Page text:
A three-judge bench of the Supreme Court comprising Chief Justice of India (CJI) Ranjan Gogoi, Justices Ashok Bhushan and Sanjay Kishan Kaul has issued notice to the Central Government on a batch of Public Interest Litigation (PILs) seeking quashing of the Ministry of Home Affairs (MHA) notification dated December 20, 2018 authorising ten central agencies to “intercept, monitor, and decrypt (collectively described as “Electronic Surveillance”) any information generated, transmitted, received, or stored in any computer resource.” The PILs have been filed by Manohar Lal Sharma, Amit Sahni, Mahua Moitra, Shreya Singhal and Internet Freedom Foundation respectively.
Considering the elaborate scheme of Sections 69(1) of IT Act, 69(2) of IT Act and Rule 4 of IT Rules, even a cursory glance at MHA order would reveal that, MHA order is merely an authorisation and not a direction. It follows as a logical corollary that, the 10 agencies which have been authorised, cannot, merely based on MHA order, intercept, monitor or decrypt or cause to be intercepted or monitored or decrypted any information generated, transmitted or received or stored in any computer resource; at least legally.
Review petition has been filed in the Supreme Court against the judgment of the Constitution bench upholding constitutional validity of Aadhaar. Petitioner Imtiyaz Ali Palsaniya has contended that various grounds urged in applications filed weren't considered by court.
Since Rule 4 of 2009 Rules nowhere contemplates the issuance of an omnibus notification, the very issuance of the notification is de hors the provisions of law, it does not further any Legitimate State Interest; on the contrary, it is against the very Rules under which the notification has been passed, leading credence to the widely-speculated belief that the notification may be one of the many steps to create a cyber surveillance infrastructure.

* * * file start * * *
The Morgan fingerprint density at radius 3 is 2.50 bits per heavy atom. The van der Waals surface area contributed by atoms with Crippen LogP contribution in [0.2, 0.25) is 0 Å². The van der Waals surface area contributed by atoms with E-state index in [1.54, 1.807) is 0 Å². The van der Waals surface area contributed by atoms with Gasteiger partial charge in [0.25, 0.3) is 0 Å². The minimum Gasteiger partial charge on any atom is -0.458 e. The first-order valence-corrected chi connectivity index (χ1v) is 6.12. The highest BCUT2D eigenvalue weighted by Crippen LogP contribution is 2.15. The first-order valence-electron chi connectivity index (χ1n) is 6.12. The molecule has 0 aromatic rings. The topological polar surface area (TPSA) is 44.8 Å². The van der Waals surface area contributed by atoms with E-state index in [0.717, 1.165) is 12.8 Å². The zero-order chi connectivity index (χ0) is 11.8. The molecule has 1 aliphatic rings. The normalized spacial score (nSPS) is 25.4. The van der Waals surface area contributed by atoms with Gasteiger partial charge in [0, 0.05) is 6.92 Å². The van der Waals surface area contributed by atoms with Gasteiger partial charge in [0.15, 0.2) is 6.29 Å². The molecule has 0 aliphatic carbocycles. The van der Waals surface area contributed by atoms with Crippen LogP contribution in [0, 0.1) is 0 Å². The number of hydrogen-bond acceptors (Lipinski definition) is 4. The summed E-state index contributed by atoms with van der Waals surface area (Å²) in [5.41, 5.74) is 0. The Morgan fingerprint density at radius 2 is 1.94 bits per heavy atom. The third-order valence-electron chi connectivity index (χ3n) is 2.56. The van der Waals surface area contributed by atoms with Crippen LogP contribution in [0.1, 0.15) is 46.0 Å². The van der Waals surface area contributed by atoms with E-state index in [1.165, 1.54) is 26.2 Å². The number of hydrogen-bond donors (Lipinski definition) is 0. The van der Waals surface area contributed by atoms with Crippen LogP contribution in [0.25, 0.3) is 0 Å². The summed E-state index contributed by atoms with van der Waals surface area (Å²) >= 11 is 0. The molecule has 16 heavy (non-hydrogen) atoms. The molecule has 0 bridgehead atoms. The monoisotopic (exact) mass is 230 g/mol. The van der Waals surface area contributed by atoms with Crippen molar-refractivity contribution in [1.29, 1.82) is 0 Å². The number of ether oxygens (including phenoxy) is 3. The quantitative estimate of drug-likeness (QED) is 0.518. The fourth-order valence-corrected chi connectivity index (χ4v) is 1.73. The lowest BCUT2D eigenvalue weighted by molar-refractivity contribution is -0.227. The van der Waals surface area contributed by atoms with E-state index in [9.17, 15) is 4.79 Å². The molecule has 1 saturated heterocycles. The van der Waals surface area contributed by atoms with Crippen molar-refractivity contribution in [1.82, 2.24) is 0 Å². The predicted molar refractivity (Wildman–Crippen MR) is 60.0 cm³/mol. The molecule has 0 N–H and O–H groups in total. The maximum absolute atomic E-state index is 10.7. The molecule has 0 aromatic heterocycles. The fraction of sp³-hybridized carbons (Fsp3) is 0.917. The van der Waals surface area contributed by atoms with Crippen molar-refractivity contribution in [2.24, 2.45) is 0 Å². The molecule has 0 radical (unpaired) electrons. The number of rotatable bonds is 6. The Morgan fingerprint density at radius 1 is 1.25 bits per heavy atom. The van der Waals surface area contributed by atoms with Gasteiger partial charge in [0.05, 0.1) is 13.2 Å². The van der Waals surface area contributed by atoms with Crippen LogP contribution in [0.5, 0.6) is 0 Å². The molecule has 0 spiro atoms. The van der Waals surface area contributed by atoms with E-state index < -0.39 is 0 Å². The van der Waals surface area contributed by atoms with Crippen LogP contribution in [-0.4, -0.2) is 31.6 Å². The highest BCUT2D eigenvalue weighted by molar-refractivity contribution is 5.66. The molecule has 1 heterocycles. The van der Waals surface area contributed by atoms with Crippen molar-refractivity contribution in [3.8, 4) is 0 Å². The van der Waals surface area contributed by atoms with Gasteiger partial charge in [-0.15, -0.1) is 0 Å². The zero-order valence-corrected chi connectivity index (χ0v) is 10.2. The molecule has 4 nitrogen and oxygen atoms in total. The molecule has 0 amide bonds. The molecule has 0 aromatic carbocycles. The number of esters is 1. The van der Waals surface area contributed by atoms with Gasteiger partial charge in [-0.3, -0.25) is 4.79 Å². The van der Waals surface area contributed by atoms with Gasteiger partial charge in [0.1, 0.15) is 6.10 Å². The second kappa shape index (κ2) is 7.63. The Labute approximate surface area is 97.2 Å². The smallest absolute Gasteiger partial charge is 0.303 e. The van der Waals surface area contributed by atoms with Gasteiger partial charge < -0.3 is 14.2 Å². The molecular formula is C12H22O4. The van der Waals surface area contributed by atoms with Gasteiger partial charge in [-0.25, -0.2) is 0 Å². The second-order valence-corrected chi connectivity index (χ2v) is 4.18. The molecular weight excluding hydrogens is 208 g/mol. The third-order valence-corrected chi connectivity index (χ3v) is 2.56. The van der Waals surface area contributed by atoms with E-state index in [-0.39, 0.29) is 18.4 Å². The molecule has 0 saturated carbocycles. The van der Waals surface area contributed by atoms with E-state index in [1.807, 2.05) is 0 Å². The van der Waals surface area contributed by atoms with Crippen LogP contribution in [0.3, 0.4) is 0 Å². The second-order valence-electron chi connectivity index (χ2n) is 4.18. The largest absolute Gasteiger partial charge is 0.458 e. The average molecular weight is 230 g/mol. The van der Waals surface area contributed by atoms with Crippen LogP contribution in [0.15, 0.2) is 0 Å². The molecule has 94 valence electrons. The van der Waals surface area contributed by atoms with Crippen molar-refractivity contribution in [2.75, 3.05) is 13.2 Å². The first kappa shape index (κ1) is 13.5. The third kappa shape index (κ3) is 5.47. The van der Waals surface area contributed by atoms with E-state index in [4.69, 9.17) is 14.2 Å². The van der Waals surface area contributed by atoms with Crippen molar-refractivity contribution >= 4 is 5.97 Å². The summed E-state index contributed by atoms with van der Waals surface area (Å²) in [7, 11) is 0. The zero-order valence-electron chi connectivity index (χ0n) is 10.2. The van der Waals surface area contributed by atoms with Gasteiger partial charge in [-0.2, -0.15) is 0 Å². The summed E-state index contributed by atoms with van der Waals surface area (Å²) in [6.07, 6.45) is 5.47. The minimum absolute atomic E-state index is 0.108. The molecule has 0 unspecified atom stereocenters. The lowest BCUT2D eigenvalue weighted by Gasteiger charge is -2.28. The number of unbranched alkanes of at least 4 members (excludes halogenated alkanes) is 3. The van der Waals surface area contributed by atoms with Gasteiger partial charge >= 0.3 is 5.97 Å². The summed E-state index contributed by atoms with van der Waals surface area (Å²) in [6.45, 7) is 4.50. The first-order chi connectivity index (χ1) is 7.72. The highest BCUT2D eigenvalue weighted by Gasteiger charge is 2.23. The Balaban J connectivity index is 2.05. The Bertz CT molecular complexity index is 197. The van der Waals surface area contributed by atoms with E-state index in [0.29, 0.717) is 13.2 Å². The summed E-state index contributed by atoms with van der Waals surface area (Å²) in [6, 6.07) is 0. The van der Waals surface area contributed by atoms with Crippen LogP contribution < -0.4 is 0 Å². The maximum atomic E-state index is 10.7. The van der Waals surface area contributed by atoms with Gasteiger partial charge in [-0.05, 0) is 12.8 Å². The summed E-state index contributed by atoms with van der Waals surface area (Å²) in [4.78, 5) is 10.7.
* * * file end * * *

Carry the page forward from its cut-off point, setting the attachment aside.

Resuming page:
At 128 in 2018 alone, and about 266 instances of internet shutdowns since 2012, India wears the unenviable crown of curtailing internet connectivity because of flimsy political excuses, despite chanting “Digital India” 24 X 7 X 365. Precisely why the validity of the Internet Shutdown Rules has been questioned in no uncertain terms by Shashi Tharoor, who has urged the government to undertake a comprehensive review of the Internet Shutdown Rules.
‘The Personal Data Protection Bill 2018 addresses some of these concerns. Some significant concepts introduced include the right to be forgotten, data portability, restrictions on cross-border data transmission, carve outs for anonymised data and journalistic purposes, and reporting requirements for personal data breaches.’
Our legal system subscribes to the principle of open justice. The prayer for live-streaming of courtroom proceedings has its genesis in this principle. Open courts effectively foster public confidence by allowing litigants and members of the public to view courtroom proceedings and ensure that the judges apply the law in a fair and impartial manner.
The September 26 judgment violates the court’s own landmark ruling on citizen’s constitutional right to privacy by failing to address why biometric data is required at all for benefits and services received from government. It also fails to take account of the fact that its own orders were violated by both government and private companies during the pendency of the hearings and that passing of Aadhaar Act as a Money Bill was simply unconstitutional, as echoed in Justice Chandrachud’s strong dissent.
The is a table detailing the provisions and of the Aadhaar Act that were challenged and the grounds argued for their unconstitutionality by the Petitioners; the responses of the respondents, along with the decision on each of the provisions by the three separate opinions.